Andy Earl

How New Projects Help Keep The Cranberries Name Alive

Compilation albums and chronological collections of music are an underrated art form in and of themselves. To be able to revisit, share, update, and highlight an entire career, a true moment in time, is a lofty task, yet it’s one fans of all kind can appreciate. The Cranberries are the latest band to embark on such a project and goal, but they have done so with enough respect and so much heart that this forthcoming record – available one week from today – fits right in with who they are and all they’ve done – with and without their revered front woman.

Four years after the death of The Cranberries’ lead singer, Dolores O’Riordan, one of the most electric female singers of our time, the remaining band members have no choice but forge on. “It’s still hard to believe. It’s like she is still with us. We see her everywhere. You click on YouTube and she’s right there. I think her about her a lot,” says drummer Fergal Lawler. 

Her death resonates with many to this day, especially for those from Ireland, where the band originated. They formed in 1989 with lead singer Niall Quinn, guitarist Noel Hogan, bassist Mike Hogan, and drummer Fergal Lawler. Quinn was replaced by Dolores O’Riordan in 1990 as the new lead singer. Originally thought of as an underground alternative rock act, The Cranberries crashed upon the American shores with Everybody Else Is Doing It, So Why Can’t We? in 1993 and saw commercial success in the singles “Dreams” and “Linger.” They followed their debut album with a sophomore release just a year later. It was 1994’s No Need To Argue that spawned the massive hit “Zombie.” The band released five more albums until 2018, but none matched the massive success of their earliest work in the nineties.

Following O’Riordan’s death, the rest of the band came together to finalize details of what would be the band’s last album, the eerily titled In The End. This was in April of 2019, using what were the final recordings of her vocals. To date, The Cranberries have sold 50 million albums worldwide, and now they’re paying homage to their singles – hits and otherwise. While the remaining band members have some side gigs on top of these final Cranberries projects on the horizon, they were able to make some time for us – we sat down with Lawler, who helped put the band on the map from behind the kit, and discussed what his future holds having lost one of the most powerful front women of his time.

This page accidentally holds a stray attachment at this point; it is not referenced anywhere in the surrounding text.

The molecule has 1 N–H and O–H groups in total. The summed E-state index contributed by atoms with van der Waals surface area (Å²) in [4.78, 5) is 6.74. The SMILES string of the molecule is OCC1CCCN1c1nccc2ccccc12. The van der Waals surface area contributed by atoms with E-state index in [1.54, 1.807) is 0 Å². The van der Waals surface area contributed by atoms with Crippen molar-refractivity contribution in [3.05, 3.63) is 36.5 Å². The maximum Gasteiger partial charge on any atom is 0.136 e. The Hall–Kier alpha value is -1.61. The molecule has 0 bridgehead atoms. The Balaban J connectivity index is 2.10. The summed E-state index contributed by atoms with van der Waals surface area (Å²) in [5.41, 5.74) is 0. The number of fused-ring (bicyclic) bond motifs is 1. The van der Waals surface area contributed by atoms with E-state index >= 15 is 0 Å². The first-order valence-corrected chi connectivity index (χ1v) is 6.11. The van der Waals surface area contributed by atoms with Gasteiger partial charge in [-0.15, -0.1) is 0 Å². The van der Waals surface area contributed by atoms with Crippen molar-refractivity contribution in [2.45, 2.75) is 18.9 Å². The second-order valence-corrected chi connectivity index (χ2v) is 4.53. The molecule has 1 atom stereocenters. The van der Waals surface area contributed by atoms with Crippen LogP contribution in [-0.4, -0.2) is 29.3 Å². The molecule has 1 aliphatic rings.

How has the band coping with Dolores O’Riordan’s death?

We were all in our teens and early twenties when we first started. We were in the back of vans and buses, and we were constantly together for so long. It was like a family. We all miss her terribly.

How did it feel to put together Stars: Best of 1992-2022 on vinyl? Did it bring back any memories? Did it bring on any closure?

In some ways, yes. It was nice to have it released on vinyl because it never was released on vinyl before. The toughest thing was placing her vocals on our final studio album, In The End, for us. She wasn’t there anymore but her vocals were. Once we got through that, we knew we could get through anything. These albums are good to listen to after a while. It’s good to listen to the old stuff because and discovering new bits and demos along the way that haven’t been released. Stars is different because it’s all singles apart from “New New York” and “Stars.” I remember recording these tunes while we are on the road. I think it’s more valuable adding new music to a best of than just having singles that most fans already have. We wanted to give them something new.

You have a new solo instrumental album, All Hope Is Never Lost, that was released last month. Can you tell me more about it?

It’s very different from The Cranberries music. I’ve been working on documentaries and short films and such. There’s no touring involved, which is better since I’m getting older. It’s fine when you are younger. I have an in-house studio. It started developing into its own thing. There were six or seven tracks, so I decided to release it as an album. 

I dabbled in guitar, synthesizers, and manipulating sounds as if they were malleable to create those ambient sounds. It’s more about moods and chords. It’s about tapping into emotions and feelings. 

What’s next for you and the remaining members of The Cranberries at this time?

Since the band has been popular around the world and we keep on acquiring new fans all the time, there’s always an interest, but as far as The Cranberries go, and with the death of Dolores, we will not tour or create any new music anymore. It’s more about working on the back catalog. We are working on the 25th Anniversary rerelease of To The Faithful Departed, out later this year. We also want to work on a proper documentary on the band from start to finish.

Anything you want to say to your fans at this time?

They’ve been absolutely incredible. The outpouring of support when Dolores passed away was mind boggling. Still today, the fans are very appreciative when something new comes out. It’s very humbling that people haven’t forgotten about us.